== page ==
Step 4: If none of these options are acceptable, then there are the more traditional, and mature ways of leaving (the relationship, not the city). If it needs to be done on Valentines Day and you can’t fake love through the day, then so be it. Use 1 of 4 excuses/rationales:
- We’ve drifted apart (for long-term relationships)
- I need to take some time for myself
- Thanks, that was fun (probably not so appropriate for long-term relationships)
- I hate children (Abrupt. To the point. Hope it’s true. Probably the best choice)
Do not say the following:
- Maybe we can get back together (…in an undetermined amount of time)
- It’s not you, it’s me (Nobody likes that line, and even if it’s true, just no)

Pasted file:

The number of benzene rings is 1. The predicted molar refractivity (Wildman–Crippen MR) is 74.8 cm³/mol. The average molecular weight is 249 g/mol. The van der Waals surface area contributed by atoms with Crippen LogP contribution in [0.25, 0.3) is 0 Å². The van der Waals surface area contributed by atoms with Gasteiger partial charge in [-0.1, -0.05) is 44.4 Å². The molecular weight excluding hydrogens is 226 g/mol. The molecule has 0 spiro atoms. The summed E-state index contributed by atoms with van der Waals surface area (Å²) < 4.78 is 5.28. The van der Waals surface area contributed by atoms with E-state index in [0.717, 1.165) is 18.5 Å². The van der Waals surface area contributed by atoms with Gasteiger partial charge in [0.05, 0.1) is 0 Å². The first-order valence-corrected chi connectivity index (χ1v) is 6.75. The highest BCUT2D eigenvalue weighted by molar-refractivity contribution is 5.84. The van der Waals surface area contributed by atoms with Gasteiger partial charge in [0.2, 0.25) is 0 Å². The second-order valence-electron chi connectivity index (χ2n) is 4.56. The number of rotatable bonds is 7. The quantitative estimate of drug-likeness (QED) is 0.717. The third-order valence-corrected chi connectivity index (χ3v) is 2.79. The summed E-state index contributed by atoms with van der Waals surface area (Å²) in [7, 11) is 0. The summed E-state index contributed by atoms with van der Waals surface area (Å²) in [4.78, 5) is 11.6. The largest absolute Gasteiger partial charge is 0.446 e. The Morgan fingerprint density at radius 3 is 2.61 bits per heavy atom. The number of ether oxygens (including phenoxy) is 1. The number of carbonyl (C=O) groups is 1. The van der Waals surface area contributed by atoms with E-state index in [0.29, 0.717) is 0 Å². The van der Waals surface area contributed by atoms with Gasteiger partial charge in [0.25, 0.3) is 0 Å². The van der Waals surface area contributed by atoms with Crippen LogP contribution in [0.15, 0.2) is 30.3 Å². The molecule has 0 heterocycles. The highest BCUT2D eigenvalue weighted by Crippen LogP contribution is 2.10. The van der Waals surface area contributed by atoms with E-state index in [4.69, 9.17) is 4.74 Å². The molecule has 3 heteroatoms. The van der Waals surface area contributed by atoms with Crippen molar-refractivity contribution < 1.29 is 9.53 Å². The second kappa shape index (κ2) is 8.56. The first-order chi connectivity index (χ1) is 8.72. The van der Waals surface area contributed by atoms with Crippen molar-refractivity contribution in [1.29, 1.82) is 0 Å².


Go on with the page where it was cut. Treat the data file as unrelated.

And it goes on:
- It’s not me, it’s you…(I dare you. Could be funny)
So we’re up to 13 ways.
Then there are other types of leaving. You can leave the lover:
in a state of…
16 ways! But the state of undress could definitely overlap with “Thanks, that was fun”, and the emotional states could all correspond to the right or wrong kinds of conversations, so maybe these don’t count.
I didn’t make it to 47, but my point is, you have other options. To better understand these options, consider a recipe:
There are myriad ways to make risotto. Sure, there’s the ‘traditional’ ways (“We’ve drifted apart”), which may or may not work out fine, depending on your skill with a spatula (motivational speaking), but there are a million other ways (at LEAST 47) to make the dish which will turn out just fine. Some will be quick and relatively painless and some will take hours and hours, but require little preparation, patience or finesse. As the cook (lover-leaver) you get to choose, carefully.